TOKYO -- Aug. 12 was a big day in Japanese horse racing. Jockey Fumio Matoba notched his 7,152nd National Association of Racing (NAR) career win to set a new national record, and he did it at the age of 61.
The victory in the fifth race at the Tokyo City Keiba racecourse in the capital's Shinagawa Ward pulled Matoba past the previous record held by now 76-year-old Takemi Sasaki, who retired in 2001. All told, Matoba has run in 40,567 races since his professional debut 45 years ago.
"I've been in love with horse riding since I was in primary school," says Matoba, whose father ran a transport company and owned racehorses at the Saga Keiba racetrack in Saga Prefecture. His big brother was also a jockey. In the third year of junior high school, Matoba headed to Tokyo on his own, and got a job as a stable hand at Tokyo City Keiba (also known as the Oi racecourse) through an introduction by a horse owner acquainted with his father. And so began Matoba's horse-racing odyssey.
He made his pro debut in 1973, at age 17. Matoba went on to win the most races at the course every year for two decades straight starting in 1985, and was nicknamed the "Emperor of Oi." In 1997, Matoba overtook star jockey Yutaka Take (now 49) and his powerful Japan Racing Association (JRA) circuit horse to win the Teio Award race, his first victory in a G1 top-notch event where both JRA and NAR horses took part.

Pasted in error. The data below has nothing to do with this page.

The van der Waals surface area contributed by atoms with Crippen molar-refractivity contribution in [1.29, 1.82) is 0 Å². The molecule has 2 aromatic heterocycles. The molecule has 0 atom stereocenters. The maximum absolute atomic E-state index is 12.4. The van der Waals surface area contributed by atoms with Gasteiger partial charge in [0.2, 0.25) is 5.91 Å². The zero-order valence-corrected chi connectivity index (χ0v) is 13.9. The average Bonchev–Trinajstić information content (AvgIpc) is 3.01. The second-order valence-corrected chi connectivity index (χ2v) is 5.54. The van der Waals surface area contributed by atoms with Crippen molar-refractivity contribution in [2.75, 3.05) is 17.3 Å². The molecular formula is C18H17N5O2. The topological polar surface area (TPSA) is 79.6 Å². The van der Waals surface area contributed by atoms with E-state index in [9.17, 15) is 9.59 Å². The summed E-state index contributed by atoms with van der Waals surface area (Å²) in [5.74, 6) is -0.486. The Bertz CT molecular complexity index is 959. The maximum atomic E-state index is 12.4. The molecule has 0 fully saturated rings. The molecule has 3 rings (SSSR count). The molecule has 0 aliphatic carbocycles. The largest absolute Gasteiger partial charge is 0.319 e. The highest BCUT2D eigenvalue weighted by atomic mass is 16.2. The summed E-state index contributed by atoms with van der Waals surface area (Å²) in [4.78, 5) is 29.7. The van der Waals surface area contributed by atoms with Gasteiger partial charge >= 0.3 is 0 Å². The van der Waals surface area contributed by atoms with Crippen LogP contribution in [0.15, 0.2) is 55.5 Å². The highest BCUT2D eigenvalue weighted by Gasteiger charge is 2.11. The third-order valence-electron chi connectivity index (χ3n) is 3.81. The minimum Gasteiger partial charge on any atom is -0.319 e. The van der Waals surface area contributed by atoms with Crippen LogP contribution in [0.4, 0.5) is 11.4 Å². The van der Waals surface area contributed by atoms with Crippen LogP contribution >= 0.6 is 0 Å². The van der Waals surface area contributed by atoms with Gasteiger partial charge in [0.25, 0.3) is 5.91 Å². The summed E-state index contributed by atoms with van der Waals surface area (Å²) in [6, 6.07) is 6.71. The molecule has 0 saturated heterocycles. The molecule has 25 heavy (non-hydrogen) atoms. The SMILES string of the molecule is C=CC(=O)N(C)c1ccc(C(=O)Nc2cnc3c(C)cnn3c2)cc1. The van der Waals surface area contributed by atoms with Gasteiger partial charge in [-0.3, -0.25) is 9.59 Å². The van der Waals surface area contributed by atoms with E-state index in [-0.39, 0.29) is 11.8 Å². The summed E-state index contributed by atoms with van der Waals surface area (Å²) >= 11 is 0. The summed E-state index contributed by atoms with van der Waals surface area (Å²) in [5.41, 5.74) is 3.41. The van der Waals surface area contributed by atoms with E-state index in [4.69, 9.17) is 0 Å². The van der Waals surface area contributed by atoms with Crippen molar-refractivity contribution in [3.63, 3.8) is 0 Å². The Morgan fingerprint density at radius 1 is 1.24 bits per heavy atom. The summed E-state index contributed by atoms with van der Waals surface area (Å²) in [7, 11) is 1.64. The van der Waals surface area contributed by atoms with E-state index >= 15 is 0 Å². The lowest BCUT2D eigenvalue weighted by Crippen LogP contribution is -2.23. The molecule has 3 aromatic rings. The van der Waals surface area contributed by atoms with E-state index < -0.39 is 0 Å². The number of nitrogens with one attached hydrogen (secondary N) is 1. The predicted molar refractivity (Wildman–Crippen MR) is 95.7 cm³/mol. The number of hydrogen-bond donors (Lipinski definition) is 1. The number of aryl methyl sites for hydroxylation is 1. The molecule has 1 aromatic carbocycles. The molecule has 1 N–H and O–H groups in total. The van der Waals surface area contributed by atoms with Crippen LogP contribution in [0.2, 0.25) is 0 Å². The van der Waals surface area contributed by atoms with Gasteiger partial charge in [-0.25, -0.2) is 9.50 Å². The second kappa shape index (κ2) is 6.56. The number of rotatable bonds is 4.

Today, Matoba is the third-oldest professional jockey in Japan.
"My muscles and my body have both become stiffer," he says. "The ideal riding style, one which keeps me stuck to the horse's back, is beyond me now."
Matoba's distinctive riding style, his upper body rising and falling furiously to spur on the horse, has come to be known among some fans as the "Matoba dance." However, it is also a way to compensate for his physical decline. "It has come to the point that I can't move the horse unless I move that intensely," he reveals. "But that's the best I can do now."
He added, "If I ever get off the horse, I'll just be another old guy. I'm not ready to be just another old guy yet." As for the next goal in his long career, Matoba says he wants to "reach the 7,200 win range." At the award ceremony after his record-breaking run, he told the some 14,000 spectators on hand, "I've only been able to achieve this because of all of you," and then bowed to the crowd. "I will keep treating each and every race in which I ride as important," he added.
(Japanese original by Nobuyuki Mashimo and Satoko Fujikura, Sports News Department)